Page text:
Getting Over the Originalist Fixation
Getting Over the Originalist Fixation, in The Nature of Legal Interpretation: What Jurists Can Learn about Legal Interpretation from Linguistics and Philosophy (Brian G. Slocum, ed., University of Chicago Press 2017).
New Originalism is founded on the "Fixation Thesis," the claim that the meaning of a legal text is fixed at the time of enactment. Professor Larry Solum has done the best job of articulating this thesis and explaining that it, in itself, does not have normative implications for legal theory. Using Solum as my interlocutor, I argue that the Fixation Thesis is false. Drawing from the Philosophical Hermeneutics of Hans-Georg Gadamer, I argue that the Fixation Thesis falsifies the experience of meaning as the result of hermeneutical activity. By neglecting the ontology of human understanding, legal theorists permit the New Originalist program to get off the ground with an intuitive appeal to a "fixed" meaning. Later efforts to argue on behalf of a "living constitution" wilt in the face of the desire for constraint; who can successfully argue against the comforting fantasy of judges who discern objective meaning without having to make judgments? The Fixation Thesis is aptly named. As Freud emphasized, fixations are a failure to achieve full maturity by getting stuck at a stage of development. I argue that the Fixation Thesis represents a stunted inability to move beyond a certain stage of development in legal theory, and that we are best counseled to overcome the Fixation Thesis therapeutically. The desire for certainty is a powerful motivating force in our lives, giving rise to all manner of confused self-understandings that cloak our nature and provide some measure of psychological comfort in the face of our human condition. As painful as it may be, though, it is time to wean ourselves of the Fixation Thesis in law.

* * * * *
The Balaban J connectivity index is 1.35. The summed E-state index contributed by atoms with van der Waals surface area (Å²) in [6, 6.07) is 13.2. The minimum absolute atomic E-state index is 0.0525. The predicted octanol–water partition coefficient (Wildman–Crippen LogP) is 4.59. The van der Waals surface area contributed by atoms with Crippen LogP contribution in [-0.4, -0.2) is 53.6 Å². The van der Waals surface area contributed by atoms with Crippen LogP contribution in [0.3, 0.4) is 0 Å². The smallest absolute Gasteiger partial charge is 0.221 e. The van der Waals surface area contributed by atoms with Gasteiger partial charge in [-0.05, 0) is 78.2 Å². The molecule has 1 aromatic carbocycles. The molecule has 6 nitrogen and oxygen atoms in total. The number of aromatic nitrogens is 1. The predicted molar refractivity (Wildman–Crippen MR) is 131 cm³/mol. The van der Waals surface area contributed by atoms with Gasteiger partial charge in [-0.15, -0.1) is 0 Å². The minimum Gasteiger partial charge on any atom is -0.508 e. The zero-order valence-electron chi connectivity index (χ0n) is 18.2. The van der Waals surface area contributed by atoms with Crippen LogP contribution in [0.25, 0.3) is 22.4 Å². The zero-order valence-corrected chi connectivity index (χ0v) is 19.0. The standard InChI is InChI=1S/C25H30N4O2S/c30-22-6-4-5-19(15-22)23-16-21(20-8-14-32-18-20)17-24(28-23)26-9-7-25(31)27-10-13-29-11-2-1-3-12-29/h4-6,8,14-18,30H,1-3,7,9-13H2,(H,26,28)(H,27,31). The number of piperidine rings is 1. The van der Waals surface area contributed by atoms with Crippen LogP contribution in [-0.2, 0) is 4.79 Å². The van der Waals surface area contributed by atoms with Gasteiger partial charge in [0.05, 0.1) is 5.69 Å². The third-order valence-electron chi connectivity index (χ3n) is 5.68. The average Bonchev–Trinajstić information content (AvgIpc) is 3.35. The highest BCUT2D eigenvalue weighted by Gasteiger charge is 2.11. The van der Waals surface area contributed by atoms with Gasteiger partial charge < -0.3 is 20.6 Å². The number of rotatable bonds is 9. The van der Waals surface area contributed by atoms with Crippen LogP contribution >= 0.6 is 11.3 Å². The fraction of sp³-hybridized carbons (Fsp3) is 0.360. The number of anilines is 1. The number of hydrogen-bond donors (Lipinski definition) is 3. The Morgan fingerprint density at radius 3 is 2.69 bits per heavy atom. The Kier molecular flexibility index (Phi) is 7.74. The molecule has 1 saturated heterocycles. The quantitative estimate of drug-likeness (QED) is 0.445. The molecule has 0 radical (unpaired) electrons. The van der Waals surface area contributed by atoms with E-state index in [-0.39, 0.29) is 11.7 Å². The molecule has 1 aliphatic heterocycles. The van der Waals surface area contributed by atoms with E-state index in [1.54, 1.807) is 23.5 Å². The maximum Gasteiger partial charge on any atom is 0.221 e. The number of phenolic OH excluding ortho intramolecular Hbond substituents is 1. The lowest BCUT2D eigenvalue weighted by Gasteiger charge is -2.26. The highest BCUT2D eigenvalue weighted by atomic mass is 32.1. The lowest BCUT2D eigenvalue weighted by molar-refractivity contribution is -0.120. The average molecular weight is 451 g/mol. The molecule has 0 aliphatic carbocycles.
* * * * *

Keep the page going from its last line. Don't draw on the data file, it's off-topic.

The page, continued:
The University of Chicago Press
Mootz, Francis J. III, "Getting Over the Originalist Fixation" (2017). McGeorge School of Law Scholarly Books. 79.